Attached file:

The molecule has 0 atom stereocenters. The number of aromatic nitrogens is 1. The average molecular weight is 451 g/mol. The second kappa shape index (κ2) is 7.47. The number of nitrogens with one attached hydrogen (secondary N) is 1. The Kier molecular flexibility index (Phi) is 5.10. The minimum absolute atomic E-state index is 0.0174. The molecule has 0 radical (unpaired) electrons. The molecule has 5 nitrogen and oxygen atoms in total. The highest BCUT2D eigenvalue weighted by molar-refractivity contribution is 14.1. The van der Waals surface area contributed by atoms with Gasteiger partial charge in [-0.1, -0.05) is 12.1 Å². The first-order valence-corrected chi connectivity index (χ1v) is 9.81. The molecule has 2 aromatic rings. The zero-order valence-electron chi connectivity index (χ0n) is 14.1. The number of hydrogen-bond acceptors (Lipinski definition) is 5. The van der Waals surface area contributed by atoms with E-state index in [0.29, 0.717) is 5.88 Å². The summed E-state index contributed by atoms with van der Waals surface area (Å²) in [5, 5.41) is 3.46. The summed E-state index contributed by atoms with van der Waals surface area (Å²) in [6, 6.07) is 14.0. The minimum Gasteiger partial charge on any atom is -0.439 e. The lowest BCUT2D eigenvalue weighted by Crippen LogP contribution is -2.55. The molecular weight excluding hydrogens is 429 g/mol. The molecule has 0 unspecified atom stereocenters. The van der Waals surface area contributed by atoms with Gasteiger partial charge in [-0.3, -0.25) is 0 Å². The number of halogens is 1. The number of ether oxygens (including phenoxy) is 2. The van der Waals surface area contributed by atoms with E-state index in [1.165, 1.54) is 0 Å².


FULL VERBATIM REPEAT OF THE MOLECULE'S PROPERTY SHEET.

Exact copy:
The molecule has 0 atom stereocenters. The number of aromatic nitrogens is 1. The average molecular weight is 451 g/mol. The second kappa shape index (κ2) is 7.47. The number of nitrogens with one attached hydrogen (secondary N) is 1. The Kier molecular flexibility index (Phi) is 5.10. The minimum absolute atomic E-state index is 0.0174. The molecule has 0 radical (unpaired) electrons. The molecule has 5 nitrogen and oxygen atoms in total. The highest BCUT2D eigenvalue weighted by molar-refractivity contribution is 14.1. The van der Waals surface area contributed by atoms with Gasteiger partial charge in [-0.1, -0.05) is 12.1 Å². The first-order valence-corrected chi connectivity index (χ1v) is 9.81. The molecule has 2 aromatic rings. The zero-order valence-electron chi connectivity index (χ0n) is 14.1. The number of hydrogen-bond acceptors (Lipinski definition) is 5. The van der Waals surface area contributed by atoms with E-state index in [0.29, 0.717) is 5.88 Å². The summed E-state index contributed by atoms with van der Waals surface area (Å²) in [5, 5.41) is 3.46. The summed E-state index contributed by atoms with van der Waals surface area (Å²) in [6, 6.07) is 14.0. The minimum Gasteiger partial charge on any atom is -0.439 e. The lowest BCUT2D eigenvalue weighted by Crippen LogP contribution is -2.55. The molecular weight excluding hydrogens is 429 g/mol. The molecule has 0 unspecified atom stereocenters. The van der Waals surface area contributed by atoms with Gasteiger partial charge in [-0.3, -0.25) is 0 Å². The number of halogens is 1. The number of ether oxygens (including phenoxy) is 2. The van der Waals surface area contributed by atoms with E-state index in [1.165, 1.54) is 0 Å².